TORRNINGTON, CT (WFSB) - Friday marks the 77th anniversary of the attack on Pearl Harbor which launched the United States into World War II.
A local 97-year-old survivor spoke of that fateful day.
On Friday at Coe Park in Torrington, one of the more special Pearl Harbor Day tributes took place.
That’s because one of their guests of honor was Isadore Tadiello of North Canaan, a lifelong Connecticut resident.
He’s now 97, but just a 20-year-old kid then, who had to grow up pretty quickly on that fateful day.
“December 7th, 1941 is a date which will live in infamy.”
Those famous words spoken by President Franklin D. Roosevelt marked the day the United States would enter into World War II.
The address came following the horrific attack on the US Naval Base in Pearl Harbor in Hawaii.
More than 2,300 people were killed and more than 1,000 injured when Japan launched a surprise attack reigning down bombs on battleships.
“My stomach couldn’t stop quivering for a week,” said Tadiello.
Tadiello, 20-years-old at the time, was aboard the USS Curtiss which was also under attack.
Today, as he was honored at a Pearl Harbor Day memorial ceremony in Torrington, the 97 year old reflected on the fear and chaos of that day especially the sounds of the Japanese bomber planes overhead.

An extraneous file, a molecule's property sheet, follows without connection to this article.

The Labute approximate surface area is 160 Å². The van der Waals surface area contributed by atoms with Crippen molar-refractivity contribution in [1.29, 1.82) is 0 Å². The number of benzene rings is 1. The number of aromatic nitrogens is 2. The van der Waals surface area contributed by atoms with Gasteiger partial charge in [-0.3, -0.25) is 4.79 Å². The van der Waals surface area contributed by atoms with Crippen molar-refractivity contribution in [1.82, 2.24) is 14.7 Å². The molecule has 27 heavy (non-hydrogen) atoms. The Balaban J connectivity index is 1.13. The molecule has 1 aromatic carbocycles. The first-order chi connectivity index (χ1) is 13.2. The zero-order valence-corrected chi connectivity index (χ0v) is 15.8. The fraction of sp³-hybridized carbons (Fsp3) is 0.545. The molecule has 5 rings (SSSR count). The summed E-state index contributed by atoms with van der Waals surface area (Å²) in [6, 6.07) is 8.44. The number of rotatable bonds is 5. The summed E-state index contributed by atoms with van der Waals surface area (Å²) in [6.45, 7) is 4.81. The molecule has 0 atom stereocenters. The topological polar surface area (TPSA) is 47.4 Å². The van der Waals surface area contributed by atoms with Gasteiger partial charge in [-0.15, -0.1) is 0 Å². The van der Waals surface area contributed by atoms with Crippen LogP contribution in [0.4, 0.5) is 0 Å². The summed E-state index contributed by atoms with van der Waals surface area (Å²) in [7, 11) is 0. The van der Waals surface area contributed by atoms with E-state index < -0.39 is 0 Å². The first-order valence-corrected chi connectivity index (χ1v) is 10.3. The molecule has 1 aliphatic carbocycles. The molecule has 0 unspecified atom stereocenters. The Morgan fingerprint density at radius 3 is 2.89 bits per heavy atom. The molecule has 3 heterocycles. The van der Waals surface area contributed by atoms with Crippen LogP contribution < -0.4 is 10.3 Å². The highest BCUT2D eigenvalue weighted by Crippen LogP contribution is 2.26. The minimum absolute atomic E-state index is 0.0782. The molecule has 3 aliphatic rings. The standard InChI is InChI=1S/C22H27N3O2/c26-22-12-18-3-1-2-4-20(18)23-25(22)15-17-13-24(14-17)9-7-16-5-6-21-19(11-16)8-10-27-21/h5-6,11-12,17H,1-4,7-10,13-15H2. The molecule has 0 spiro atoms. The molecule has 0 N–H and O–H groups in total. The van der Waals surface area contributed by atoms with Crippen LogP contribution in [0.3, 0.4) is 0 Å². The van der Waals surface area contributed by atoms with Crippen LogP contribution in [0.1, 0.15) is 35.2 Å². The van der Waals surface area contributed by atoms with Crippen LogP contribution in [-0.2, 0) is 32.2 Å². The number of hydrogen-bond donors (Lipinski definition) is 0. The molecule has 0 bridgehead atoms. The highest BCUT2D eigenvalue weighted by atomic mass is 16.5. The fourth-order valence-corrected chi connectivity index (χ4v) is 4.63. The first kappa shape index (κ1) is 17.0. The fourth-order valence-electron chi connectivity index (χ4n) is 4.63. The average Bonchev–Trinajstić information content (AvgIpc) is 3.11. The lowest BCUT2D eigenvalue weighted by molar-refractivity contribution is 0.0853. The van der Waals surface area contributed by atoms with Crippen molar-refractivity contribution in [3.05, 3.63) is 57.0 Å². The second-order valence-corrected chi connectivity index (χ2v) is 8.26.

“They were zooming around like mosquitoes. We were all amazed that we survived and we didn’t know whether we would be existing, whether we will survive or not,” said Tadiello.
After the war Tadiello, originally from Winsted, settled in North Canaan, married, had two children and worked as an electrical contractor.
His son Bill whom he lives with now says his dad would sometimes talk about that day of infamy.
“When they said man your battle stations he ran to his gun turret and nobody else showed up, so he was alone. He got behind it until others arrived and they started shooting back and they were credited with 7 plane take downs,” said Bill Tadiello.
A 21-gun salute, and taps played as other veterans and gathered in Torrington to mark the day.
Tadiello has remained active in veteran’s work and still speaks at schools about his experience.
He says while times have certainly changed in 77 years one thing has never changed.
“I’ve always been proud of America,” said Isadore.